The basic layout of the non-linearly tapering transmission line loudspeaker system is shown in FIG. 1. A driver 100 of diameter "d" is mounted at the end with larger cross sectional area of a non-linearly tapering waveguide 110 filled with acoustic fibers. The taper could be, but is not limited to, exponential, hyperbolic, parabolic, a "tractrix", or any combination of such tapers the exponential, hyperbolic, parabolic and polynomnial papers are respectively shown in figures three a-3-D. Different parts of the line can be optimized to achieve certain design goals, such as frequency response, transient response, imnpedance, or distortion constraints. The end of the waveguide holding the driver has a diameter denoted as "x", the length of the waveguide is denoted by "l", while the diameter of the other and, called the terminus 120, is denoted by "t." Unlike other transmission line loudspeakers, the non-linearly tapering waveguide forms a low pass filter which limits the sound output coming out of the terminus to the lower frequency of the audible spectrum. This attenuation of higher frequencies is exhibited even in the absence of the acoustic fibers. Non-linear tapers may also exhibit lower distortion, flatter impedance curves, and better transient response.
A specific embodiment is shown in FIG. 2. This embodiment used a driver 200 manufactured by Cabasse Electroacoustique, model 21NDC, with diameter d of 8 inches. The driver is a woofer type driver, with low Qts, resonant frequency of about 34 Hz, high linear excursion, and low distortion. The enclosure is designed to have a resonant frequency approximately equal to the resonant frequency of the driver.
In a correctly tuned system the amount of energy stored by the transmission line is minimized. A correctly tuned system will also exhibit lower distortion and a flatter impedance. It is often difficult to form a mathematical model of a transmission line, so a transmission line may be tuned by trial and error.
The initial length of the waveguide is computed similarly with conventional linearly tapering transmission lines as a function of the driver's resonant frequency. The system resonant frequency of the waveguide and driver combination is tuned by adjusting the amount of acoustic fibers that are packed inside the waveguide.
In the enclosure shown in FIG. 2 the initial cross-sectional area 210 of the transmission line is about 21/2 times that of the driver--i.e. 126 square inches. This cross-sectional area tapers down to an output cross-sectional area 220, which is about 30 square inches at the terminus. The taper is exponential in this particular example, and is built of individual linearly tapering sections for ease of construction. Actual exponential shapes may perform even better.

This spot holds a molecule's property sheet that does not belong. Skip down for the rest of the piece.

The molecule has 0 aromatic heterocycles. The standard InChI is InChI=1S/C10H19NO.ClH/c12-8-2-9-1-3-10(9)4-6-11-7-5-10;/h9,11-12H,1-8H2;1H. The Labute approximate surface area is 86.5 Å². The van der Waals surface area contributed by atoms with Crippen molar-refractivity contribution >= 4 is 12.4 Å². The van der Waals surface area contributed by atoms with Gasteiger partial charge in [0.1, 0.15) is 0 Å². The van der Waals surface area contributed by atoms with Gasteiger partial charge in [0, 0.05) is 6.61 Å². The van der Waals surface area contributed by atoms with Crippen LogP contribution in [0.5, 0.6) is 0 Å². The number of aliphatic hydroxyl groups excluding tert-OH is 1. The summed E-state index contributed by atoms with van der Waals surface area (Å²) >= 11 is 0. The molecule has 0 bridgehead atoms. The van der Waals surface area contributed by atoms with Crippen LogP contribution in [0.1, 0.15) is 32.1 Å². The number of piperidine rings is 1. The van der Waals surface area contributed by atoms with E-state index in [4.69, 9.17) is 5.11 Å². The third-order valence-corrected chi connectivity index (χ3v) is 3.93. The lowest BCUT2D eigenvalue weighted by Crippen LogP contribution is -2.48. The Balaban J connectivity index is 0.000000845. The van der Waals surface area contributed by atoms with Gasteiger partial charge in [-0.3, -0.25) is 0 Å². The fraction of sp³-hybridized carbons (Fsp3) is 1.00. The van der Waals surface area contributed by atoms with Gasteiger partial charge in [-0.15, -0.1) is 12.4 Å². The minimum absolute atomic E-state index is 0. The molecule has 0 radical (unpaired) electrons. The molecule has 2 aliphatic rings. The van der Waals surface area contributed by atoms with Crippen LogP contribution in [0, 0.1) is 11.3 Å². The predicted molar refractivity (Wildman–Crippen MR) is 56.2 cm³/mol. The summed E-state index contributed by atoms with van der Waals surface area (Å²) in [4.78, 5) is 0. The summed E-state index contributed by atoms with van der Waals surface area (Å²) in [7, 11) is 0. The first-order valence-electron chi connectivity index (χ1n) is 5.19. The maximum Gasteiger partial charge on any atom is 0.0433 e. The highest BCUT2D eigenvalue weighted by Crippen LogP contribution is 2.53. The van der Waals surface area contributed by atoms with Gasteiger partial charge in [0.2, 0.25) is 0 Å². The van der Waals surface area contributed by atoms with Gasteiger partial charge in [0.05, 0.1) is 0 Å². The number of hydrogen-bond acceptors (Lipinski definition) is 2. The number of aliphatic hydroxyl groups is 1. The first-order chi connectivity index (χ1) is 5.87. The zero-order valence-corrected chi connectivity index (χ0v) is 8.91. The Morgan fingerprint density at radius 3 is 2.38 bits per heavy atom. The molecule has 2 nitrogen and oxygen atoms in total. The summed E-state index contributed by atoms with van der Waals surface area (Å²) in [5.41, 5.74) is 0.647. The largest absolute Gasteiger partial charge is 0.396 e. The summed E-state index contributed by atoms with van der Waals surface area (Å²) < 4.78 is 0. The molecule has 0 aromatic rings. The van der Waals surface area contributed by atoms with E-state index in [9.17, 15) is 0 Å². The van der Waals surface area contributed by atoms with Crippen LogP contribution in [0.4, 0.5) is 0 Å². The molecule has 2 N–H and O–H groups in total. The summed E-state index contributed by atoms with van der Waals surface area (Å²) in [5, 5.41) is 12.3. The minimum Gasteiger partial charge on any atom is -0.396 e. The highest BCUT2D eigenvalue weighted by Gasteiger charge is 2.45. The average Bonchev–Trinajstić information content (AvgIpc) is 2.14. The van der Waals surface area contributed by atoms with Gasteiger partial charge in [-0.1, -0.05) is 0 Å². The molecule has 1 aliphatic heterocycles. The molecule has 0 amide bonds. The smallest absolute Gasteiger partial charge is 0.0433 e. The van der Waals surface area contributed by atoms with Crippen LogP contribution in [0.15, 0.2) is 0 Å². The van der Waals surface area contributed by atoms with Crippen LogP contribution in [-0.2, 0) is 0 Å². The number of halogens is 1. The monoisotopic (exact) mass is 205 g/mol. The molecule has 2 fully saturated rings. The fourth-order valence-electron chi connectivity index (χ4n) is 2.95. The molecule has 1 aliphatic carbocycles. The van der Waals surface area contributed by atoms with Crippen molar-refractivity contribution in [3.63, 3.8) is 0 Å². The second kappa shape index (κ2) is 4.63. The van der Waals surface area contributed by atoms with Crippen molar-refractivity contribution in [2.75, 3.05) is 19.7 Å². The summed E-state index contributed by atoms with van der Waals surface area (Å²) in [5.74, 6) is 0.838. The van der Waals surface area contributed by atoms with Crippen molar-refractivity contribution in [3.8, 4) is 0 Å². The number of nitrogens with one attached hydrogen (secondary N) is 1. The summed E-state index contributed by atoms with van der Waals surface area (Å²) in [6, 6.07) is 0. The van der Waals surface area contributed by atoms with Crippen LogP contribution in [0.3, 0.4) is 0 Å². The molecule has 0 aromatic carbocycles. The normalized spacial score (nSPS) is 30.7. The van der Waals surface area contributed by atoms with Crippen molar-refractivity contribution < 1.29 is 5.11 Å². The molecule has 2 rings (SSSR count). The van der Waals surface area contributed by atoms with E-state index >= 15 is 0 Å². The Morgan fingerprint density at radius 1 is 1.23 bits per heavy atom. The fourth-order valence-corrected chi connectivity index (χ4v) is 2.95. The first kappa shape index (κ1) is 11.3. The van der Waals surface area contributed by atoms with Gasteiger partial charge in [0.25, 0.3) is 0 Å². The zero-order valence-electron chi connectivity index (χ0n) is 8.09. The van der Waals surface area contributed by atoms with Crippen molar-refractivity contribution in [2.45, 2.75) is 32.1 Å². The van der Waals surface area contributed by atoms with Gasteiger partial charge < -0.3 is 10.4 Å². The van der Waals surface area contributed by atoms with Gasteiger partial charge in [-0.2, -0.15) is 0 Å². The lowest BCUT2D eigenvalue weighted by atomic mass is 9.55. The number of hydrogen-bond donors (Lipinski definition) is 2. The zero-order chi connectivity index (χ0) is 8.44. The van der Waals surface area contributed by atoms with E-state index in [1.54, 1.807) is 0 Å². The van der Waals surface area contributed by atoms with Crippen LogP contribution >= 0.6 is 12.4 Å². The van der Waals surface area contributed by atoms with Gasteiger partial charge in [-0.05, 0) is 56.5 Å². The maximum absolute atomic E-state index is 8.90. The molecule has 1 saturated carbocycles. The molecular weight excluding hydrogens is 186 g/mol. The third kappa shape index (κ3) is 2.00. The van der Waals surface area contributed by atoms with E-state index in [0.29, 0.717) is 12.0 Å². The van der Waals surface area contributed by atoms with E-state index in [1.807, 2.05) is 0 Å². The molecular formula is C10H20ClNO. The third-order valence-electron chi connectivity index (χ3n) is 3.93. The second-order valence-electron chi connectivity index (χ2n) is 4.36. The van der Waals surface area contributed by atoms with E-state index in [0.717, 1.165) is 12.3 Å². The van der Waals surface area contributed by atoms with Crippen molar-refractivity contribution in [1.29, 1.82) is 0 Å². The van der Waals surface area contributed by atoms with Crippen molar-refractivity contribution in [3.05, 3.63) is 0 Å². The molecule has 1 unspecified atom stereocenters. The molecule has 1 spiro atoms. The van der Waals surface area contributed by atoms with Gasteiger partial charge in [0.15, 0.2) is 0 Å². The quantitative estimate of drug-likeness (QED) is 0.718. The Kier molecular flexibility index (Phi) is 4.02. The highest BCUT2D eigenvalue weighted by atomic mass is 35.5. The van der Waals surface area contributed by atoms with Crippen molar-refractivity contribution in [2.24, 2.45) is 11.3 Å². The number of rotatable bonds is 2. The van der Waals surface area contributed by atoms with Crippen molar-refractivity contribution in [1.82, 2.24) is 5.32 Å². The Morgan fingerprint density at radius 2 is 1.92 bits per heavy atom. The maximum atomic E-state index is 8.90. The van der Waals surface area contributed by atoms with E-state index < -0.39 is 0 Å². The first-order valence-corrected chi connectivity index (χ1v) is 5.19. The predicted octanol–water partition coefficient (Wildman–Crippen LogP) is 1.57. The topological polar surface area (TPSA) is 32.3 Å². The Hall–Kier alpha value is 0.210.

The length of the overall line is about 2.25 meters. The length is bent over itself approximately five times in order to make the size of the overall enclosure more reasonable. The terminus preferably faces in the same direction as the woofer as shown in FIG. 2.
An initial area 215 may be insulated with a mixture of longhaired wool and fiberglass in order to attenuate higher frequencies and decrease the speed of sound. This may make the waveguide appear longer and may allow using shorter line lengths. As shown, the size of the enclosure may be changed in order to produce the results described herein.
The systems used herein may have a number of significant advantages. The non-linear taper of the waveguide may be made to prevent sound waves generated at the rear of the driver reflecting back through the driver. The back wave reflection could otherwise cause destructive interference, deteriorating the frequency response of the loudspeaker system. An exponential transmission line as described above may have lower distortion than conventional transmission lines. This system can also be made smaller than a conventional transmission line of comparable length, because nonlinear tapers require less internal volume. Moreover, energy stored within the transmission line can be reduced, and impedance curves can be flatter resulting in better resonant behavior.
The bass response can also be extended lower than a conventional loudspeaker with the same driver. The decay in output below the resonant frequency of the system is slower than for other types of enclosures.
Conventional transmission lines (straight pipes or linearly tapering transmission lines) have many benefits over conventional enclosure designs. Transmission lines allow the woofer to achieve lower bass frequencies than a conventional enclosure. The backwave of the woofer in a conventional system may reflect off of the back wall and cause interference with the primary wave. In an exponentially tapering transmission line this backwave reflection is smaller than a conventional loudspeaker and may be smaller than that of a conventional transmission line. A non-linearly tapering transmission line may also act as a sharper low pass filter and the undesired higher harmonics of a conventional transmission line are minimized. An exponential transmission line may also be made smaller than a conventional transmission line as the exponential taper can be made very steep, thus will require less internal volume to achieve the same length.
A modification also possible is to place the driver not at the front of the transmission line but somewhere in between the front and terminus thus blending a horn system with that of a transmission line. This will place two filters on the acoustic signatures of the driver. A low pass filter on the backwave and a high pass filter on the front wave. If the intersection between the front sections and back sections are continuous to first order the summed frequency response of the front wave and back wave will be coherent at the point where the frequencies of the waves combine.
This system described above may also be used for any device that involves movement or flow of the fluid either liquid or gas. The nonlinear transmission line becomes a low pass filter and thereby removes high frequencies. This can include but is not limited to, exhaust mufflers, air-conditioning or heating ducts, and other similar systems.
Although only a few embodiments have been disclosed in detail above, other modifications are possible. All such modifications are intended to be encompassed within the following claims: